Regression and convex switching system methods for stochastic control problems with applications to multiple-exercise options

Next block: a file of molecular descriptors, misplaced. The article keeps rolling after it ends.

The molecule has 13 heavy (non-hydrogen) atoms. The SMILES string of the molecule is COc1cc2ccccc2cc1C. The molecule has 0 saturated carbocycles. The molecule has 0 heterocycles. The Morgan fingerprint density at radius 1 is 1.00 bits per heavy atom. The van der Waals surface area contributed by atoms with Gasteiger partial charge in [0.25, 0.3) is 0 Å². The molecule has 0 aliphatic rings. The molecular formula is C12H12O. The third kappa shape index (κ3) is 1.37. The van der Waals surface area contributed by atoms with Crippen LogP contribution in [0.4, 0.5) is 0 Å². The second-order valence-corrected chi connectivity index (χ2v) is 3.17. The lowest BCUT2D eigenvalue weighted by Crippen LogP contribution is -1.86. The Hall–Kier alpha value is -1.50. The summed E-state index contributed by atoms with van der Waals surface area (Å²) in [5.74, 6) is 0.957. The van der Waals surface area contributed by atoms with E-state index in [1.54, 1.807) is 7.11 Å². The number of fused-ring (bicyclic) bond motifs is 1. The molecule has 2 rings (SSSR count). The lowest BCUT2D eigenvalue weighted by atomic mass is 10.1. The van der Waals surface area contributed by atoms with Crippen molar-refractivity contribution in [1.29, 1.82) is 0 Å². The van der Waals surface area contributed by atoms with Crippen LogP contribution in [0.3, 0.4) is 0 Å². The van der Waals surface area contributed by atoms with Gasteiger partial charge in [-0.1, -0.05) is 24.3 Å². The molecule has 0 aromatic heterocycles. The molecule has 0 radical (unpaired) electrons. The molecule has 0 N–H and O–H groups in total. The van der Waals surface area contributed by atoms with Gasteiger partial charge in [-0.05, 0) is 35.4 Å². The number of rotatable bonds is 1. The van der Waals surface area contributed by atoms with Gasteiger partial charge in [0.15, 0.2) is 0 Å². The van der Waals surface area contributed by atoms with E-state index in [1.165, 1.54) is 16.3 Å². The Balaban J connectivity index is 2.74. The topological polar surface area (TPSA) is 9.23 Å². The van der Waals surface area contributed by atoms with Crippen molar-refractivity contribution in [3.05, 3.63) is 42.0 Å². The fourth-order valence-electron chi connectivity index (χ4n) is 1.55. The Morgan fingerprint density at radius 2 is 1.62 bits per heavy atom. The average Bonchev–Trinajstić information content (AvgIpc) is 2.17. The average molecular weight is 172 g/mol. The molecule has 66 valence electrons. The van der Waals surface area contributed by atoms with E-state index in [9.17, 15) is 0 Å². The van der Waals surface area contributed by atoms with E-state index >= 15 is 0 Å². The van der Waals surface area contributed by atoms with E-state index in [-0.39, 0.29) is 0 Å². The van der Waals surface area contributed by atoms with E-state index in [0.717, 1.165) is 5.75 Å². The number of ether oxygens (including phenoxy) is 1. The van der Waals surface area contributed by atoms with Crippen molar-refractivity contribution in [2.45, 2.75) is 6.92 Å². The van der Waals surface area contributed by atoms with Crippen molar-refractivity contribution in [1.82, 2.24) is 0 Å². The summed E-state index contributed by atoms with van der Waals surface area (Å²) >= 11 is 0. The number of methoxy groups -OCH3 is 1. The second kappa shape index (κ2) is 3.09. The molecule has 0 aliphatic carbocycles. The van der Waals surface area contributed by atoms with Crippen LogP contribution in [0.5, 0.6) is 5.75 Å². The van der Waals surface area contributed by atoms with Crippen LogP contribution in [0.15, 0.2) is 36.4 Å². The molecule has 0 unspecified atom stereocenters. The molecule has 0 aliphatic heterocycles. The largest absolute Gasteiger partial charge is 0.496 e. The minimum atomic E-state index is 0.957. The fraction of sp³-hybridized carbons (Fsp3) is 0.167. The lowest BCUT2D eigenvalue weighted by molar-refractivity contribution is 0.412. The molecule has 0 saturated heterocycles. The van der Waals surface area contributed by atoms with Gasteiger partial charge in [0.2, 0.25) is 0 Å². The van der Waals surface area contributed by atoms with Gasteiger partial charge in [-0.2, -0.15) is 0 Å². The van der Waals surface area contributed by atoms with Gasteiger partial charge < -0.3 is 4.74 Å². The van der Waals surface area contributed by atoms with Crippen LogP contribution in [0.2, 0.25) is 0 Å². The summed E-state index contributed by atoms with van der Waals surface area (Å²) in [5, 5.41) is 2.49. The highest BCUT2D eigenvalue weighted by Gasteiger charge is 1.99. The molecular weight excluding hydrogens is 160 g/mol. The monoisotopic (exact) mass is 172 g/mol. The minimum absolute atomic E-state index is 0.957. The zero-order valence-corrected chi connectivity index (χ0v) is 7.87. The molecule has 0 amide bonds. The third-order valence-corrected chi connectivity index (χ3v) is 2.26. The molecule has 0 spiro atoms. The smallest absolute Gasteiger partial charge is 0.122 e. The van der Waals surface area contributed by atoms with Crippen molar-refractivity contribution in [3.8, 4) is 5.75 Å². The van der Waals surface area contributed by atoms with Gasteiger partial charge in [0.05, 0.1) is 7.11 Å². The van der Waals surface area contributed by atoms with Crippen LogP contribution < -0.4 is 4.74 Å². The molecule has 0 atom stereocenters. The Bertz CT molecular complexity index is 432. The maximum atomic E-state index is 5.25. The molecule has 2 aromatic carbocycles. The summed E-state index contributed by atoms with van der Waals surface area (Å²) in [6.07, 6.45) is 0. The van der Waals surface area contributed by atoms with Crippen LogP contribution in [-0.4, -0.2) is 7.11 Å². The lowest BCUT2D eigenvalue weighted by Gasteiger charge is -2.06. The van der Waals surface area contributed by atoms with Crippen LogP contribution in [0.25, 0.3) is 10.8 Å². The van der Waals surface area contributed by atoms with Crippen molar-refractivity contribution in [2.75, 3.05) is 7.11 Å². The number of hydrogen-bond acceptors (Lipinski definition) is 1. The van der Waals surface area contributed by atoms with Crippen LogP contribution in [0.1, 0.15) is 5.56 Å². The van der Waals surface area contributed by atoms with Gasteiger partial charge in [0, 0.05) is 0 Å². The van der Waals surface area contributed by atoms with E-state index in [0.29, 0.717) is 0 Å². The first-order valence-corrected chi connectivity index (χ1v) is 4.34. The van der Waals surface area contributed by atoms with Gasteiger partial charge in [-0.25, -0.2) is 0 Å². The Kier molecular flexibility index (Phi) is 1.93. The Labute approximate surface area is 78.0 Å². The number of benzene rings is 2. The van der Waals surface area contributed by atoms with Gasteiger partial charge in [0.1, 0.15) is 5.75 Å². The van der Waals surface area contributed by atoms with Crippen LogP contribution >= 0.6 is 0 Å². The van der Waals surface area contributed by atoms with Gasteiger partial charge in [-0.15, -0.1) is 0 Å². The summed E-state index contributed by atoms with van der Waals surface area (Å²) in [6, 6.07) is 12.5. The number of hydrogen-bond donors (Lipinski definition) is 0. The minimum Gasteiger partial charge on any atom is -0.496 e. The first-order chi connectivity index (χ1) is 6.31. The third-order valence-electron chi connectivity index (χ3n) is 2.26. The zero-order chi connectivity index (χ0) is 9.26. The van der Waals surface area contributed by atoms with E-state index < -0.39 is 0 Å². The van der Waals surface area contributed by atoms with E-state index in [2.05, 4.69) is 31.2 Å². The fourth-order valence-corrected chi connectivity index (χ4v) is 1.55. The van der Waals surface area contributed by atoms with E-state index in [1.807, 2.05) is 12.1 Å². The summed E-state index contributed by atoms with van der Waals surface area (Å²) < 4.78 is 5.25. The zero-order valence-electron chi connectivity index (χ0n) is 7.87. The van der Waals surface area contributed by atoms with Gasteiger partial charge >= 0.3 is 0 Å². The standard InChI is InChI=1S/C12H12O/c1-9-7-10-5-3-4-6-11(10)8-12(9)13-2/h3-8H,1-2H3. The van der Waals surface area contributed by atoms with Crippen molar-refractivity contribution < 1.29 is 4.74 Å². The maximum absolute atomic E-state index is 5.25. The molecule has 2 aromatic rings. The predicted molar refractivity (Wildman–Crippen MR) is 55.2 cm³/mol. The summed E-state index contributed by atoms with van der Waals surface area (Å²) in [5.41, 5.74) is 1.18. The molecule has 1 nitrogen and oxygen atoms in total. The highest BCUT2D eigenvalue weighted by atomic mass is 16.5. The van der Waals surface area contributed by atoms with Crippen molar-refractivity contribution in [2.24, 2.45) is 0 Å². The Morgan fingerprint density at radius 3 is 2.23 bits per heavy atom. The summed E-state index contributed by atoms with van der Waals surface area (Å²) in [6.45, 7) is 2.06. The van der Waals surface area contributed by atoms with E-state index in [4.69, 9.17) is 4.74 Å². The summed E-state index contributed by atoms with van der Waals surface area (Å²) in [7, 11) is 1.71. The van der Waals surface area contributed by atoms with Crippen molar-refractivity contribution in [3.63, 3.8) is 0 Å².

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In this thesis, we develop several new simulation-based algorithms for solving some important classes of optimal stochastic control problems. In particular, these methods are aimed at providing good approximate solutions to problems that involve a high-dimensional underlying processes. These algorithms are of the primal-dual kind and therefore provide a gauge of the distance to optimality of the given approximate solutions to the optimal one. These methods will be used in the pricing of the multiple-exercise option. In Chapter 1, we conduct a review of the literature that is relevant to the pricing of the multiple-exercise option and the primal and dual methods that we will be developing in this thesis. In the next two chapters of the thesis, we focus on regression-based dual methods for optimal multiple stopping problems in probability theory. In particular, we concentrate on finding upper bounds on the price of the multiple-exercise option as it sits within this framework. In Chapter 2, we derive an additive dual for the multiple-exercise options using financial arguments, and see that this approach leads to the construction of an algorithm that has greater computational efficiency than other methods in the literature. In Chapter 3, we derive the first known dual of the multiplicative kind for the multiple-exercise option and devise a tractable algorithm to compute it. In the penultimate chapter of the thesis, we focus on a new class of algorithms that are based on what is known as convex switching system. These algorithms provide approximate solutions to the more general class of optimal stochastic switching problems. In Chapter 4, techniques based on combinations of rigorous theory and heuristics arguments are used to improve the efficiency and applicability of the method. We then devise algorithms of the primal-dual kind to assess the accuracy of this approach. Chapter 5 concludes.
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